For the second time in the 40 for 40 series, a set of brothers have made the list. While the first selection involved Jason and Josh Nicewarner and saw them playing different positions on both sides of the ball, the second set of brothers involved making a name for themselves along the offensive line and as linebackers.
Tim Burkett, a member of the 1984 Bridgeport High School team, joins his brother Steve on the list. Steve was chosen earlier as the number #34 selection. And much like his older brother Steve who was described very succinctly by coach Wayne Jamison as “the perfect blocker,” the veteran of the BHS sidelines was very direct and to the point when he talked about the guy that came a dozen years later to the Tribe’s football roster as a senior.
“He was definitely one of the better players on that (1984) team. He was a tall kid, but he was a good linemen. Really, the best thing to say about him is that he did a lot of things and he did them all well,” Jamison said of the #18 selection in the 40 for 40 Series presented
by The Prescription Shop. “He was just good all the way around on the football field.”
And the 1984 team was good all-the-way around the football field. The team managed to finish the year with a 9-3 record after two of the most subpar seasons of Wayne Jamison’s 27 years as the team’s head coach. Prior to the season in which Burkett helped lead an amazing turnaround, Bridgeport had back-to-back 5-5 seasons.
In that ’84 season, things again started to look as if a .500 season may be in the cards. The club dropped a 20-6 decision to North Marion and a 13-7 contest to East Fairmont and stood at 2-2 four games into the campaign. Then, the team won the remaining six games of the regular season and the first game of the playoffs.
During that run, the Indians were more than just impressive. The Tribe was almost perfect. In five of the six remaining regular season games, Bridgeport’s defense posted a shutout and allowed just seven points in an 8-7 slugfest win against Fairmont Senior. The team’s offense also averaged 26.8 points per game during the same stretch.
A big reason for that was the play of Burkett and a linebacking group that may have the unprecedented distinction of Big 10 dominance that’s never been achieved in the past 40 years. Although it’s not 100 percent certain, the group of Burkett, Mark Dudley and Derek Salfia may be the only trio of linebackers to ever lock down all three of the Big 10 Conference’s first team linebacker spots on the annual postseason honor roll.
“There have been some linebacking groups that have come along in the last 40 years, but that group is certainly in the argument to be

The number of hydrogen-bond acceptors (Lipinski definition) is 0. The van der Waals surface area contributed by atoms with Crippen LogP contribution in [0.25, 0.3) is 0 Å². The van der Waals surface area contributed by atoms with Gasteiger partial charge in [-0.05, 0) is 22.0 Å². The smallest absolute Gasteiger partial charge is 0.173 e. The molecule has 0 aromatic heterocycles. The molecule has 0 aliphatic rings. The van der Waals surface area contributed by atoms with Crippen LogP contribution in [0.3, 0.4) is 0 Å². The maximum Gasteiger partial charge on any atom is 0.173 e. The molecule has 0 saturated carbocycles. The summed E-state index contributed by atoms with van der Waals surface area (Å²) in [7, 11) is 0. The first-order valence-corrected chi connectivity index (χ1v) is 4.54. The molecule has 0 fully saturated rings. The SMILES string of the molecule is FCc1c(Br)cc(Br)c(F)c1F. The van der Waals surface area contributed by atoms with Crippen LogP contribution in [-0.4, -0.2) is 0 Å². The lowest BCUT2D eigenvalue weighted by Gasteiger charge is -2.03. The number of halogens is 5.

among the best,” an analyst with the 40 for 40 selection process said. Burkett served as the middle linebacker of that threesome, which for the Indians, is perhaps the most important position in their defensive scheme – both today, back in the 1980s when Burkett played and even before that. He was just all business when he got out on the field; just like his brother was when he played.”
While Burkett was a head turner on defense, he was the anchor of the offense and, in particular, the Indians’ offensive line. Burkett played tackle for the team and managed to help spearhead a pretty impressive running game.
“He had great speed for his size,” the analyst said. “I really thought this kid had Division I talent, and I haven’t and won’t be saying that about a lot of players on this list, but I really believed that he had the type of frame that could have easily handled extra weight and he would have been a very good player at the next level.
“He had the tools that make you successful in high school and the type of skills that would have translated well onto the college level,” the analyst continued. “He was such a heady player and was extremely quick for an offensive lineman.”
Of course, any discussion of the 1984 season ends with the infamous 7-6 setback to Grafton in the playoffs. On that cold, wet and
muddy November day, the Indians saw not one, but two efforts to cross the goal line snuffed out. A second quarter one-yard surge by Shawn Marshall was ruled short by the officials, while a third quarter goal line drive started by a Marshall 86-yard kickoff return ended at the one inch line as two Dave Ward runs were ruled short.
“I’m absolutely positive that I crossed the goal line,” Ward said in the 1985 edition of the Indian Yearbook Ki-Cu-Wa.
Burkett’s play on both sides of the football earned him multiple postseason accolades. He was named to the Class AA All State first team, while being named the captain of the All-Monon Valley defensive unit first team. He was also honored with a first team selection to the All-Harrison County offensive squad.
Editor's Note: Top and middle photos show Burkett doing one of the things that he did best - getting to the ball carrier. In these photos, Burkett is making plays in the infamous 7-6 setback to Grafton in the Class AA playoffs. Bottom photo, Coach Wayne Jamison, left, and Assistant Coach Richard Iaquinta, second from left, present Burkett with the "Ricky Smith Award," which was given in honor of a deceased BHS student and awarded for the student that exemplified Smith's qualities. Accepting the award is Burkett's mother Judy. The photos in this article are courtesy of the Bridgeport High School journalism department and teacher Mrs. Alice Rowe. Connect-Bridgeport would like to thank Mrs. Rowe for her cooperation in assisting with the 40 for 40 series and providing archives necessary to move the project forward.
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